BRIDGEWATER, NJ - The Center of Excellence redevelopment case that could have a major impact on Bridgewater Township if approved will have to wait at least another month to be finished.

The Bridgewater Township Planning Board listened Monday to some three hours of testimony and questioning before an overflow crowd of more than 100 spectators, before adjourning the application to Oct. 28.

Overflow members of the crowd, which rendered the council chambers to standing room only, were directed to television monitors mounted outside the chambers or in an adjoining room, both of which carried a feed of the meeting.

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The council approved a redevelopment ordinance several years ago for the Center of Excellence, on Route 202/206, which includes plans for 400 rental apartment units, plus on-site amenities such as retail shops and restaurants, along with a hotel and a supermarket. Residents have appeared before the board and township council several times to voice their fears that the center project would increase traffic congestion in that area to unbelievable levels, while also being very out of character for the area and adding to the overcrowding of schools and more.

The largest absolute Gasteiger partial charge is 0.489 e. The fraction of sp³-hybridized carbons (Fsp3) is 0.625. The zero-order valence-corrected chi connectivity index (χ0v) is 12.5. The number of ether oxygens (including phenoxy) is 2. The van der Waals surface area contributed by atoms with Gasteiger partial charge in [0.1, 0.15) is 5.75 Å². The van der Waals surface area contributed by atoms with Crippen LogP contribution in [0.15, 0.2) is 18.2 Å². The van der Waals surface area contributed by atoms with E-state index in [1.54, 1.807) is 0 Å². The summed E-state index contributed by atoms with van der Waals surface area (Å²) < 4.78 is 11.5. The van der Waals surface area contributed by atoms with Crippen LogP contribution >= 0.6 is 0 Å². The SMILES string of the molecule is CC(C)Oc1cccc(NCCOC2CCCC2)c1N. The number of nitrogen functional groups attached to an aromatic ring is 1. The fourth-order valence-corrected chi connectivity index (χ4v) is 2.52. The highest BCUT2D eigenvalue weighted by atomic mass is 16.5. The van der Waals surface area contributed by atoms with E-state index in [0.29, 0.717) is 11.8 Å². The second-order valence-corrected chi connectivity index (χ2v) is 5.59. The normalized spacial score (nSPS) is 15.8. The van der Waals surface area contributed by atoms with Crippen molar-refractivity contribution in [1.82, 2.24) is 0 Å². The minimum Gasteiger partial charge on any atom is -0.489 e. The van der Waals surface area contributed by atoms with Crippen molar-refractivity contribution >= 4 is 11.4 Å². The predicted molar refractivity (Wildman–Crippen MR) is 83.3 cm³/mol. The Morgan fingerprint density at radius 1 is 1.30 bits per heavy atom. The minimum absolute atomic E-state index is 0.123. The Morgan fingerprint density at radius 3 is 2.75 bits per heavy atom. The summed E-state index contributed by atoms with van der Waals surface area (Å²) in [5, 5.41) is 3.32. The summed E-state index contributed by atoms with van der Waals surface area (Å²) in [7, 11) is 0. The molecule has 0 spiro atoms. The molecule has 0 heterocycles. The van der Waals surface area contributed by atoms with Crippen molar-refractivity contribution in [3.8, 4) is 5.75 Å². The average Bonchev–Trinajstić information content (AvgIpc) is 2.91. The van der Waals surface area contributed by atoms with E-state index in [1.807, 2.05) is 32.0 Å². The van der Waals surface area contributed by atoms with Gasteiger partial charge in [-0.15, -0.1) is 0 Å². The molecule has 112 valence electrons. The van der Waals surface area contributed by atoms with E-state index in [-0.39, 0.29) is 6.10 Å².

Applicant attorney Kevin Coakley said the area to the south of the boulevard of the Center property will be commercial in nature, while also housing 26 residential units. North of the boulevard will have 374 rental units, plus requested parking variances.

Coakley also said a traffic signal waiver has been obtained, and that a lawsuit regarding the Avalon Bay group and the construction of the housing units has been resolved. That lawsuit and other problems have delayed the application, which was last before the planning board at the beginning of the year.